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West Nile virus outbreak may be worst in US history

Robin Wulffson MD's picture
West Nile virus, mosquitos, outbreak, encephalitis, meningitis, death

On August 22, the Centers for Disease Control and Prevention (CDC) reported that this year, an outbreak of West Nile virus has claimed 41 deaths. To date for 2012, 47 states have reported West Nile virus infections in people, birds, or mosquitoes. A total of 1,118 cases of West Nile virus disease, including the 41 deaths, have been reported to CDC. Of these, 629 (56%) were classified as neuroinvasive disease (i.e., meningitis or encephalitis) and 489 (44%) were classified as non-neuroinvasive disease. The CDC notes that this year’s outbreak might become the worst in US history.

The number of reported cases soared in just a week’s time from 693, as of August 14, to 1,118, as of August 21. The 1,118 cases reported thus far in 2012 is the highest number of West Nile virus disease cases reported to CDC through the third week in August since West Nile virus was first detected in the US in 1999. Approximately 75% of the cases have been reported from five states: Texas, Mississippi, Louisiana, South Dakota, and Oklahoma. Furthermore, almost half of all cases have been reported from Texas: 537 reported cases and 19 deaths. Last week the mayor of Dallas, which has been impacted by the disease, declared a state of emergency as a prelude to aerial spraying of insecticide to kill off mosquitos. To date, the only states not to report West Nile virus infections so far are Alaska, Hawaii, and Vermont.

“We’re in the midst of one of the largest outbreaks of West Nile virus ever seen,” noted Lyle Petersen, MD, MPH, director of the CDC’s Division of Vector-Borne Infectious Diseases, in a press briefing. He explained that West Nile virus infections typically peak in mid-August; however, the CDC expects the case count to continue rising through the end of September because of delays in the cases getting reported. He noted that it usually takes a couple of weeks for an infected individual to get sick, go to the doctor, and get reported.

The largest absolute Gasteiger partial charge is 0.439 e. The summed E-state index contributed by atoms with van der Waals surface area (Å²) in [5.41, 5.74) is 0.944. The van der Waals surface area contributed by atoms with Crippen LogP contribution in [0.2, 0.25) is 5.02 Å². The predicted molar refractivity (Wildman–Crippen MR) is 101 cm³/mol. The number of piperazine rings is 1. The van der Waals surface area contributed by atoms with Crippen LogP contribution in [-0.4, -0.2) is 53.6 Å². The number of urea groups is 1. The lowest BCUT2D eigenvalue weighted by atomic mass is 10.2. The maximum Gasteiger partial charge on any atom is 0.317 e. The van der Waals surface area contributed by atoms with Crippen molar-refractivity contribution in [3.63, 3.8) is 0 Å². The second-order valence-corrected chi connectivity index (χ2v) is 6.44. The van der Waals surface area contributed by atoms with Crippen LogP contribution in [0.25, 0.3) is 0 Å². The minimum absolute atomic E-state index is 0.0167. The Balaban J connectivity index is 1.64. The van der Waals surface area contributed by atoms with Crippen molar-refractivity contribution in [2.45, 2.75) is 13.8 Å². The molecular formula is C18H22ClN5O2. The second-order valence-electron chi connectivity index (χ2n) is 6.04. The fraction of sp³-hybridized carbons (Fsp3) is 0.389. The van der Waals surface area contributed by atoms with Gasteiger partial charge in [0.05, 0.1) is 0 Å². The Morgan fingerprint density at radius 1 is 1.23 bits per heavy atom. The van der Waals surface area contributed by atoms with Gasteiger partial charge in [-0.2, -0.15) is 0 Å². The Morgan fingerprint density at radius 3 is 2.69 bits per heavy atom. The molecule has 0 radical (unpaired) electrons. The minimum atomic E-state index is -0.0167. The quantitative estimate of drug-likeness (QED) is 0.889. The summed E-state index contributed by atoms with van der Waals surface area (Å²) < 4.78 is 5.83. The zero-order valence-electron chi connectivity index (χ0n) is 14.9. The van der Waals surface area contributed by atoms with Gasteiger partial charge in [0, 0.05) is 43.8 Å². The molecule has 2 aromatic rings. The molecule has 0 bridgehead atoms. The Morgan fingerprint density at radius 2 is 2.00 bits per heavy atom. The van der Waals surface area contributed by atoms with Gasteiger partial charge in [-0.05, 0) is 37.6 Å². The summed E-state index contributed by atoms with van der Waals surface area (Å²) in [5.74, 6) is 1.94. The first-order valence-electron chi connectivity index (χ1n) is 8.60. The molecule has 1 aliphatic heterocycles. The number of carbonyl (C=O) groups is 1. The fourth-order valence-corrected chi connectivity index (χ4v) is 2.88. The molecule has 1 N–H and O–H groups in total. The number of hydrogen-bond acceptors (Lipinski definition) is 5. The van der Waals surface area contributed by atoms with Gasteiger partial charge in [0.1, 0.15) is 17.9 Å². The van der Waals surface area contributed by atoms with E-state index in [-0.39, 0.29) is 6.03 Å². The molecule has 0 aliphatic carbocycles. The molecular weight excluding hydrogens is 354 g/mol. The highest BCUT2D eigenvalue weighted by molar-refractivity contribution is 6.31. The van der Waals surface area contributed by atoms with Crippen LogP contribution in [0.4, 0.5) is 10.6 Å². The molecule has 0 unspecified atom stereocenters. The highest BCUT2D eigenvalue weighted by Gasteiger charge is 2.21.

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Dr. Petersen explained that is not clear why 2012 is such a bad year for the virus; however, he notes that the heat wave that has scorched much of the nation is a likely suspect. He noted that hot weather seems to promote West Nile virus outbreaks and lab experiments have found that higher temperatures increase the transmissibility of the virus through mosquitos.

The neuroinvasive form of the disease is the more serious because it results in encephalitis and meningitis. The death rate for infected individuals with neuroinvasive diseases is 10%; furthermore, those that survive often suffer from neurological or cognitive problems for years. Dr. Peterson noted that the proportion of reported cases with neuroinvasive diseases is misleading because the fever cases are extremely underreported. Only one in 150 individuals infected with the virus develop a neuroinvasive disease; however, almost all of them require hospitalization. In contrast, up to 20% of infected individuals experience fever and other symptoms considered milder than neuroinvasive disease; however, many of them never bother to consult a physician. When they do, the doctor may not diagnose a West Nile virus infection. Furthermore, the CDC does not recommend routine testing for infections presenting with fever.

To date, public health authorities can battle the outbreak only by spraying mosquitos with insecticide and reminding people to take precautions such as using insect repellent and emptying standing water from outdoor buckets and similar places where mosquitos might breed. There is neither a vaccine nor a treatment for the virus. Infected individuals are cared for with supportive measures such as hospitalization, intravenous fluids, respiratory support, and prevention of secondary infections.

Reference: CDC